Scars can be a site of nightmare to almost all of us, unless they are worn with pride of course in cases of boasting those battle experiences! But today, we will be talking about scars arising out of cysts, burns, piercings, or any other kind of injury to the skin and how we can address their visibility and healing. Also, it will definitely be worth your while to stick around till the end of the article as we unveil some of the lesser known but easy techniques that might do the job for you if you have one of these type of scars.

Keloids, hypertrophic, acne, or contracture are few examples of the type of scars that may lead to an uneven site on that smooth skin of yours. In this article we take a look at the Hypertrophic scars – what they are, their causes, and prevention / healing techniques. When deposits of excessive amounts of collagen begin giving rise to raised appearance on the skin – the condition is referred to as the hypertrophic scars. Thickened, wide, and resulting mainly from an abnormal response to a trauma or injury the hypertrophic scars may be more difficult to get rid of than a regular scar which results during any wound healing process.

What leads to a hypertrophic scar? Is probably the first of many questions that may arise at this point. Like any other scar healing process – our bodies are tuned to produce repairing cells which are called myofibroblasts. In certain conditions when the production of these body repairing cells is done in excessive amounts it may lead to too much collagen in the system and as a result one gets hypertrophic scars. Owing much of its inception to simply the skin type and healing process, there surely are ways to treat them well. Dive into a few of these processes here and find out for yourself what may work best for you, if you have hypertrophic scars:

  • Laser therapy – effective, specially in newly formed scars, laser therapies work by burning and flattening the elevated scars.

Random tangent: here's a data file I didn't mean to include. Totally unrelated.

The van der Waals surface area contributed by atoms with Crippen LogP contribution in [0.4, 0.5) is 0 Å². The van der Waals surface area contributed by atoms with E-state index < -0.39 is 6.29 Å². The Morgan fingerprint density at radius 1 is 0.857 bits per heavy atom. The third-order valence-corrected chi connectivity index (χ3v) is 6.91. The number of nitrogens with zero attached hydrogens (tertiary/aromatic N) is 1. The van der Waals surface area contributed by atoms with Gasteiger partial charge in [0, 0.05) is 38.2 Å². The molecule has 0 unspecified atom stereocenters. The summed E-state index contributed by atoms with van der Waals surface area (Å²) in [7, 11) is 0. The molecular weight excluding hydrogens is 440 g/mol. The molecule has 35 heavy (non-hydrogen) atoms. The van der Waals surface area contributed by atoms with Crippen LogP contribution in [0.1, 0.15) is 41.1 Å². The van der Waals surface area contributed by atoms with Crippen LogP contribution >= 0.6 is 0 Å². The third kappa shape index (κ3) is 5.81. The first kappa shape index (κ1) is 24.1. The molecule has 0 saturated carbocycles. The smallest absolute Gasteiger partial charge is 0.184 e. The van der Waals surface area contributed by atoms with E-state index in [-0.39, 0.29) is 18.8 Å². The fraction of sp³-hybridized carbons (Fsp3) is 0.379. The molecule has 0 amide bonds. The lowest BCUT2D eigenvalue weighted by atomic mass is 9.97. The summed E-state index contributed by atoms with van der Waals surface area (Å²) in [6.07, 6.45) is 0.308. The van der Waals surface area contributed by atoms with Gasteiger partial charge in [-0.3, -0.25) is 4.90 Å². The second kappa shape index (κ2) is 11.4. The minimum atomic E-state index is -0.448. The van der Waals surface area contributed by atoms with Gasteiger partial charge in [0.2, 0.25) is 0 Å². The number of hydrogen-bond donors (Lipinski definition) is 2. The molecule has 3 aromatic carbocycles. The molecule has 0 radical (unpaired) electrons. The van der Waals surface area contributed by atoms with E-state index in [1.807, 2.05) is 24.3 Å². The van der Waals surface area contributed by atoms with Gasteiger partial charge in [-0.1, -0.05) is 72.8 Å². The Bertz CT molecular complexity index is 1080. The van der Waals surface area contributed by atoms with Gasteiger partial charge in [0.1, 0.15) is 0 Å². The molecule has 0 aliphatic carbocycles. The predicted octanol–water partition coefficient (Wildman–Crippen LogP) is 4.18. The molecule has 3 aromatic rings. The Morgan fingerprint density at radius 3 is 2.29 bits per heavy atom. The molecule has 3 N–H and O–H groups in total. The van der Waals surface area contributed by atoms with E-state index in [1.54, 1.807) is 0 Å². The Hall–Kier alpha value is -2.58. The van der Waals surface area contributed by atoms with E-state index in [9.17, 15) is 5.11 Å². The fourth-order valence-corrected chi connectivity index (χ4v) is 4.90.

• Cryotherapy – this is where dermatologists and doctors come in! Freezing the portion of the skin where the scar is and then cutting it out in a non toxic and safe manner. They have shown to be well tolerated in a number of studies.
  • Bio oil – though it is marketed to be used for treating all types of scars, Bio Oils show positive results specially for the hypertrophic scars. Their validity has been confirmed by surveying a relatively smaller sample size yet with promising results.
  • Onion extract creams – topical gel made from the onion extract, are available over the counter and have proven to be effective in reducing the appearance of the hypertrophic scars – however there is limited clinical data to back it up for now.
  • Pressure and massaging – if you’re looking to try something quick, cheap and instantly available at your disposal then pressure and massaging is definitely to be tried out. Use of bandages of tapes to apply and massaging the affected area can have healing effects over a period of time.
  • Silicone sheets – this is something to be tried right after an injury as the application of silicon sheets may bring soothing non invasive healing to the area of injury. Available easily over the counter, these are also used as the first line treating agents for hypertrophic scars.
  • Surgery – if you are someone who has tried things and yet the hypertrophic scar hasn’t been healed to its fullest – we recommend you to go for surgery. After a year of having the hypertrophic scar one may get it surgically removed or cut out. The wounded area is then closed with stitches.
  • Bleomycin – a metabolite of a strain of soil bacteria, bleomycin has shown promising results when injected directly into a hypertrophic scar. Helping not only to address the appearance but also relieve the itch and pain – it is still in the process of wider acceptance as its clinical trials are needed to confirm efficacy. 
Was this article helpful?